Lesson 5: What Can We Learn About Natural Monopolies at Electricial Power Companies?

This one-day lesson is designed to introduce students to the economic concept of a natural monopoly in the context of infrastructure. The lesson introduces various natural monopolies in the infrastructure realm, but focuses primarily on the electrical grid and power companies. The class will follow a basic handout that introduces the key vocabulary, provides discussion questions, explains an interactive role play scenario, and follows up with a conclusion activity that involves utilizing the key vocabulary, analyzing the central problem caused by natural monopolies, and then potential solutions to those problems.

Lesson 6: Is Net Neutrality Free Speech or Monopoly Abuse? 

This one-day lesson taps into the infrastructure of communication, and specifically the internet, to explore the economic effects of Net Neutrality laws in the United States. Students will explore the economic concepts of monopolies, bundling, and anti-trust regulation as well as constitutional ideas such as freedom of speech to analyze the effects of altering or loosening net neutrality restrictions on normal consumers, infrastructure providers (Internet Service Providers in this case), large online sites like Google, Amazon, etc., smaller online retailers and the like.

Lesson 7: When Does it Make Sense to Use Public Funding for Sports Stadiums?

This one-day lesson delves into the topic of public financing for sports stadiums. Stadium construction projects are major economic undertakings, which last many years and whose costs and benefits are shared by both private parties (teams and owners) and public parties (local governments and the populations they serve). In the last several decades, we have seen the construction of many new stadiums for baseball teams, football teams, and a variety of other sports teams.

 

Lesson 8: Are Fuel Efficient Cars Destroying Our Roads?

This one-day lesson taps into the infrastructure of transportation in an attempt to address the growing funding crisis of roads given falling gas tax revenues in light of fuel efficient hybrids and electric vehicles. Students will study the economic concepts of public goods and externalities in the context of competing desires for both well maintained transportation infrastructure and encouraging environmental protection and stewardship. Students will explore different funding options and both the benefits and drawbacks of each method.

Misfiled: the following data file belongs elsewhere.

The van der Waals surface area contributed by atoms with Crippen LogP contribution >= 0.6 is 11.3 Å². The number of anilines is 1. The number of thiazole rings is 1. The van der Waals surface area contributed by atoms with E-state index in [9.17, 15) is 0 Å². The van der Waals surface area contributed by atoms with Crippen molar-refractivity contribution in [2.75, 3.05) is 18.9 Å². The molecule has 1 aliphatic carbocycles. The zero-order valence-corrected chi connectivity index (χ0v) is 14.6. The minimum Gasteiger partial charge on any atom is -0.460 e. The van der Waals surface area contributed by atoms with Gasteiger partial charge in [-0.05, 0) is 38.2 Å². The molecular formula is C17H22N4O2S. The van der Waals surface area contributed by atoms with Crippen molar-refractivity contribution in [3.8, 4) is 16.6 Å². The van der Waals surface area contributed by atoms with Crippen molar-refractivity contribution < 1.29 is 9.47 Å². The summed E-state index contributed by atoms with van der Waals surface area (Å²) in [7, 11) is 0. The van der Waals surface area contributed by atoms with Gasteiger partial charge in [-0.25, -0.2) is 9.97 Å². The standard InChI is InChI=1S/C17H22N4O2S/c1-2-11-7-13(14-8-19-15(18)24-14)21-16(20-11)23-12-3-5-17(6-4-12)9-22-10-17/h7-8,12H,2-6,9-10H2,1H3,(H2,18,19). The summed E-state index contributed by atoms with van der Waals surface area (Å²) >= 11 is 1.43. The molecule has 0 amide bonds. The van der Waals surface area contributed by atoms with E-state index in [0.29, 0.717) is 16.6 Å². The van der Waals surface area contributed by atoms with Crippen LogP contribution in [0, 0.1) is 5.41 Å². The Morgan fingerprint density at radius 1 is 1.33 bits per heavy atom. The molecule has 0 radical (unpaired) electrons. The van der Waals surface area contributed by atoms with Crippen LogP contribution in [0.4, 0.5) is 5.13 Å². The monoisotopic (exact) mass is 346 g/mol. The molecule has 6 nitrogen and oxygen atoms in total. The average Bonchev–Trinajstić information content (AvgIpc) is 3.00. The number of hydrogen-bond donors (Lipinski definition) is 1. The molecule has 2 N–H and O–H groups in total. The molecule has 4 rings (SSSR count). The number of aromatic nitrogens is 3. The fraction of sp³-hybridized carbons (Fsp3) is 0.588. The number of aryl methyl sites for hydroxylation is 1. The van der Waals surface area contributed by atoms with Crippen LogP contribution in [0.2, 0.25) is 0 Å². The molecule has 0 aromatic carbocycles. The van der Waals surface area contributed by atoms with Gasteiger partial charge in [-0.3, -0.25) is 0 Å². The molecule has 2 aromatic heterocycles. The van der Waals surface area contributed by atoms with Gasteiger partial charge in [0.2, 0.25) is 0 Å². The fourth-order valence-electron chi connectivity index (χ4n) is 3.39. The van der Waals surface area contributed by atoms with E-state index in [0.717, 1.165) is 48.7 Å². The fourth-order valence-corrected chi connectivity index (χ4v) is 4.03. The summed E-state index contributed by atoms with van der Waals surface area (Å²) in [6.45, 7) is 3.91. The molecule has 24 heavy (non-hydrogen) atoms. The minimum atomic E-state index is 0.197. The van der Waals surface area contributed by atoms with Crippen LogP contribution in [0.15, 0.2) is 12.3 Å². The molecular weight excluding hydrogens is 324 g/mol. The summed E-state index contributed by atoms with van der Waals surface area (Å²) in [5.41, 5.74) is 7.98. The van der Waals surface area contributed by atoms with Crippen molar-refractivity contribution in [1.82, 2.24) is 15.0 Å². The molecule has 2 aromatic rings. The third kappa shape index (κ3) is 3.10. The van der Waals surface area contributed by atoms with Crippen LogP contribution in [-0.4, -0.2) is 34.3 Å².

Lesson 9: Is the California High-Speed Rail A Viable Solution to Environmental Pollution?

This one-day lesson is about making decisions in situations of uncertainty, looking at the California high speed rail project as a case study. The California project was proposed as part of a larger nationwide infrastructure plan for a high speed rail project similar to those in place in other countries. Construction on the California project has started although the final reach of the project is still being discussed. In this lesson, students will explore the economic concepts of externalities, future consequences, and costs and benefits to decide whether the California high speed rail project is a viable solution to environmental pollution in the state.

Lesson 10: Youth Decision Making

This one-day lesson will help American youth confront many tough decisions in their lives, both personal and political. This lesson provides a framework for approaching decision making that emphasizes the value of identifying pros and cons of different options and the difficulty of balancing short term and long term tradeoffs. The lesson begins by asking students to think critically about three decision choices that young people face. It then moves from the personal issues to issues related to infrastructure at the school and community level. Following the introductory activity on decision-making, there are two directions the class may take. 

The design, development, validation and publication of these infrastructure teaching modules was supported by grants from the National Science Foundation, Grant #1334292, and the Global Projects Center at Stanford University. All opinions and conclusions expressed in this paper reflect the views of the author/s, and not necessarily the views of these sponsors.